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Friday, May 6, 2016

Nixon visits West Plains

Wednesday, September 19, 2012

Governor Jay Nixon made a stop at Howell-Oregon Electric Cooperative at West Plains on Monday, Sept. 10, the day he extended the state of drought emergency project completion deadline. Governor Nixon credited rural cooperatives for providing necessary and expedited electrical connections to service projects to help more farmers get water to crops and livestock.

"The success we've seen in completing the high number of water projects has been possible only because of a team effort that has included the rural electric cooperatives," said Nixon. "As we've seen time and again when natural disasters have struck, the rural electric cooperatives have risen to the occasion to help their fellow Missourians."

The drought relief program, which gave farmers the opportunity to receive assistance to drill new wells, deepen existing wells or find other ways to provide additional water, was put into place by Nixon on July 23. The extended deadline goes an extra 45 days to November 15, giving farmers more time to get their projects completed.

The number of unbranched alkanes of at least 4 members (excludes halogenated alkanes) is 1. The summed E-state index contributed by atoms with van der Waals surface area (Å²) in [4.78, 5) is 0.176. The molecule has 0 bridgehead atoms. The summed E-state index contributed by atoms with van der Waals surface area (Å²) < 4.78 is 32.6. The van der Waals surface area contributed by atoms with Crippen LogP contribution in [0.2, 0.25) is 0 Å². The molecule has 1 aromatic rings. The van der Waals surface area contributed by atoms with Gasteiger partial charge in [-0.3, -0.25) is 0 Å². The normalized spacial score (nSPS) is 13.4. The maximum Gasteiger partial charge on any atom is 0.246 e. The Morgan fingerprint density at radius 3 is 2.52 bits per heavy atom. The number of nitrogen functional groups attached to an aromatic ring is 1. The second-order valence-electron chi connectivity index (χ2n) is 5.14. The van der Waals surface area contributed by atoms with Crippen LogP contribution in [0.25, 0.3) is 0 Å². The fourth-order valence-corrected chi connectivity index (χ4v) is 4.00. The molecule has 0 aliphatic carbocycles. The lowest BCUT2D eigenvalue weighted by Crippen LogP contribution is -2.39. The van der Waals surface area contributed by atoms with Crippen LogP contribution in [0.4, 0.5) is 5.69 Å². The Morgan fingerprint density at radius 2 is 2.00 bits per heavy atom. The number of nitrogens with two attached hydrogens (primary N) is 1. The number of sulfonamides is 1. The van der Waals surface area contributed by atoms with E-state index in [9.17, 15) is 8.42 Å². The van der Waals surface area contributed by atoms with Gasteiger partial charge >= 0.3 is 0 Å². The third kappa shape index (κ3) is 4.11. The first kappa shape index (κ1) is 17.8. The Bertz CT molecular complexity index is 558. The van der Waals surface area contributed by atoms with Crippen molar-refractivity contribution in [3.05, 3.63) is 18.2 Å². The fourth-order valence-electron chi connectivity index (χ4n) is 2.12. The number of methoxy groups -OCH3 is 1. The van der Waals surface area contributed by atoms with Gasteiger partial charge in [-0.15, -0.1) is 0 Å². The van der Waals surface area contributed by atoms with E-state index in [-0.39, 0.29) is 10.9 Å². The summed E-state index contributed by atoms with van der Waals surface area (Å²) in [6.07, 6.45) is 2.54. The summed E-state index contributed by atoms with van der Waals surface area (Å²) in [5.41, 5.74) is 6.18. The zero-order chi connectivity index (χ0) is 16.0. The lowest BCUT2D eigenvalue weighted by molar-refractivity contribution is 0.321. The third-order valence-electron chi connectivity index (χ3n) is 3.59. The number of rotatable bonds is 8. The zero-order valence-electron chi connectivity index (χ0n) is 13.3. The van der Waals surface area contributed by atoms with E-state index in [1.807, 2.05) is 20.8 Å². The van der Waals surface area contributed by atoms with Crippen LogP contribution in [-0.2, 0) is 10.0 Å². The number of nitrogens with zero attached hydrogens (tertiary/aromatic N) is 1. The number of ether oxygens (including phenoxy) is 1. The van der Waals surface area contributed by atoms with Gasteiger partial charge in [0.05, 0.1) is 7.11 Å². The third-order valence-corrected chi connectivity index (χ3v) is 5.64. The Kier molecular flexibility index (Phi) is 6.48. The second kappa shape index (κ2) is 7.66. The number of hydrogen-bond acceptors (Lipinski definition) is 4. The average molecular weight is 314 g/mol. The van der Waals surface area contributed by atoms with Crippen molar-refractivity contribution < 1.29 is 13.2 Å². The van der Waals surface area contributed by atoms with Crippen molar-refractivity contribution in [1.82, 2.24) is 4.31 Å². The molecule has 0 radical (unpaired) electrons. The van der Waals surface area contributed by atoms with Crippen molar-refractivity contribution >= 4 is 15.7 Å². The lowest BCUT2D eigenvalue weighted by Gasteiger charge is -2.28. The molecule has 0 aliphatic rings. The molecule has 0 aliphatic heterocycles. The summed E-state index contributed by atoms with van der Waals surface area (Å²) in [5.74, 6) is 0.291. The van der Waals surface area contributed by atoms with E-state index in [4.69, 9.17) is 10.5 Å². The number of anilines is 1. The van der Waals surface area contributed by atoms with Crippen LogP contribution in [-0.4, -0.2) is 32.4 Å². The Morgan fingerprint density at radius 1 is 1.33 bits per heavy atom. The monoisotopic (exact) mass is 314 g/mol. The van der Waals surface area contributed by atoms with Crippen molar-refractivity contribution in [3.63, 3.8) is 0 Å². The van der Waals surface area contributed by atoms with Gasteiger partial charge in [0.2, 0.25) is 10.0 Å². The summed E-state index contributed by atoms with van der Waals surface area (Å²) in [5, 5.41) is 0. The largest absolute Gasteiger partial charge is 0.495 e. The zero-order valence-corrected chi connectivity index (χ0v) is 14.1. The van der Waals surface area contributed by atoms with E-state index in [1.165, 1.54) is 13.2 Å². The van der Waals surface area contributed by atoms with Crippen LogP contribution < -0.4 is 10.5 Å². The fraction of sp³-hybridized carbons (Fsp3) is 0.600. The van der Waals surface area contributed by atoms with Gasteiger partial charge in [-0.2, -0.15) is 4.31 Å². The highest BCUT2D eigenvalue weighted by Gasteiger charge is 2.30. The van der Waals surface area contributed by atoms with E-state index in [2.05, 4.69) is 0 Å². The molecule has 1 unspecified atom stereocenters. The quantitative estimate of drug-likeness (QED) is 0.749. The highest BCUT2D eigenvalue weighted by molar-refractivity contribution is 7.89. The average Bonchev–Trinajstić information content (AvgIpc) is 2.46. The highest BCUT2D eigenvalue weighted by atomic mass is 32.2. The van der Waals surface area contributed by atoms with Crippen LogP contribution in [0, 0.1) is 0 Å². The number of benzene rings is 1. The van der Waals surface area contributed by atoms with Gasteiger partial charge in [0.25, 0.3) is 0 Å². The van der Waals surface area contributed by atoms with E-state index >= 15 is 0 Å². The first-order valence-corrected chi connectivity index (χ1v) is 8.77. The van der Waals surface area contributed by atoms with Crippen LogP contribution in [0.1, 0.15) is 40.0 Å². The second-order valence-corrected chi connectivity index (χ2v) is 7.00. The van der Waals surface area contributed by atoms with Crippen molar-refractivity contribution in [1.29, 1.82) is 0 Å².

"Despite the rain we've seen over the past two weeks, Missouri's agriculture community still has a pressing need for water, especially livestock," Nixon said. "These projects are making a real difference for Missouri agriculture, and we want the projects that have been approved to be completed as soon as possible. By extending the state of emergency for 45 additional days and allowing these projects to continue to move forward, we will ensure that Missouri producers and farmers get the access to water they need so critically."

The Executive Order said, "In order to be eligible for this extension, a landowner with an approved project must diligently endeavor to engage the services of contractors and/or suppliers necessary to complete the project by the earliest date possible." The same criteria of the original relief program will be in place to determine if farmers are eligible for an extension.

The initial requirement is that farmers had to begin within 72 hours of being approved, and have the projects finished within 60 days. There were 5,885 applications submitted for drought relief assistance. There are approximately 1,400 projects that have not begun or are still underway.



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